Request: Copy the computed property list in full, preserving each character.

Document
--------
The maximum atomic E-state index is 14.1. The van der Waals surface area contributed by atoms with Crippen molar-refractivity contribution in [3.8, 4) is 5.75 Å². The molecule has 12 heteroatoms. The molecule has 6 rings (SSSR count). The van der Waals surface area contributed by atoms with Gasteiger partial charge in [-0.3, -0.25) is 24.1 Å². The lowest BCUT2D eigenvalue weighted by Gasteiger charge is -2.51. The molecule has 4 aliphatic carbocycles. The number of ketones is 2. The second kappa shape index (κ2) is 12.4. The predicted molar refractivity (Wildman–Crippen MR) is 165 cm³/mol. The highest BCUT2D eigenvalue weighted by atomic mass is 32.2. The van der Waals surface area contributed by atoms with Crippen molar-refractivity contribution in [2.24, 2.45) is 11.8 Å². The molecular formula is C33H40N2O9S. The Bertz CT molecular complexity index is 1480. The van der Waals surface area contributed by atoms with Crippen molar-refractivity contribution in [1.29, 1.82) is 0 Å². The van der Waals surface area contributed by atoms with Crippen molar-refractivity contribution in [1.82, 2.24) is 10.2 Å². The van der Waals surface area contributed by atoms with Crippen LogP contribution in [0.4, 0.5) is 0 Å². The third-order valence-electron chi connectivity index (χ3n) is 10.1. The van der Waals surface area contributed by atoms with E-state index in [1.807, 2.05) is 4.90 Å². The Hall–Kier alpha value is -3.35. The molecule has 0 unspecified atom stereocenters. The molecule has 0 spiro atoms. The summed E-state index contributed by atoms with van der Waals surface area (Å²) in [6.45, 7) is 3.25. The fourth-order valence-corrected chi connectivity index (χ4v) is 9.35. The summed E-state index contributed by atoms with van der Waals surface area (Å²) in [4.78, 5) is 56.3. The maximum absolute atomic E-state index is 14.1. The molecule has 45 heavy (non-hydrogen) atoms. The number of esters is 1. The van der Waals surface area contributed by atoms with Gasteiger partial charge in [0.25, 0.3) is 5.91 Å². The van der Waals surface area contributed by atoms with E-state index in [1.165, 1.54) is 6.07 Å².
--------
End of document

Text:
The maximum atomic E-state index is 14.1. The van der Waals surface area contributed by atoms with Crippen molar-refractivity contribution in [3.8, 4) is 5.75 Å². The molecule has 12 heteroatoms. The molecule has 6 rings (SSSR count). The van der Waals surface area contributed by atoms with Gasteiger partial charge in [-0.3, -0.25) is 24.1 Å². The lowest BCUT2D eigenvalue weighted by Gasteiger charge is -2.51. The molecule has 4 aliphatic carbocycles. The number of ketones is 2. The second kappa shape index (κ2) is 12.4. The predicted molar refractivity (Wildman–Crippen MR) is 165 cm³/mol. The highest BCUT2D eigenvalue weighted by atomic mass is 32.2. The van der Waals surface area contributed by atoms with Crippen molar-refractivity contribution in [2.24, 2.45) is 11.8 Å². The molecular formula is C33H40N2O9S. The Bertz CT molecular complexity index is 1480. The van der Waals surface area contributed by atoms with Crippen molar-refractivity contribution in [1.29, 1.82) is 0 Å². The van der Waals surface area contributed by atoms with Crippen molar-refractivity contribution in [1.82, 2.24) is 10.2 Å². The van der Waals surface area contributed by atoms with Crippen LogP contribution in [0.4, 0.5) is 0 Å². The third-order valence-electron chi connectivity index (χ3n) is 10.1. The van der Waals surface area contributed by atoms with E-state index in [1.807, 2.05) is 4.90 Å². The Hall–Kier alpha value is -3.35. The molecule has 0 unspecified atom stereocenters. The molecule has 0 spiro atoms. The summed E-state index contributed by atoms with van der Waals surface area (Å²) in [6.45, 7) is 3.25. The fourth-order valence-corrected chi connectivity index (χ4v) is 9.35. The summed E-state index contributed by atoms with van der Waals surface area (Å²) in [4.78, 5) is 56.3. The maximum absolute atomic E-state index is 14.1. The molecule has 45 heavy (non-hydrogen) atoms. The number of esters is 1. The van der Waals surface area contributed by atoms with Gasteiger partial charge in [0.25, 0.3) is 5.91 Å². The van der Waals surface area contributed by atoms with E-state index in [1.165, 1.54) is 6.07 Å².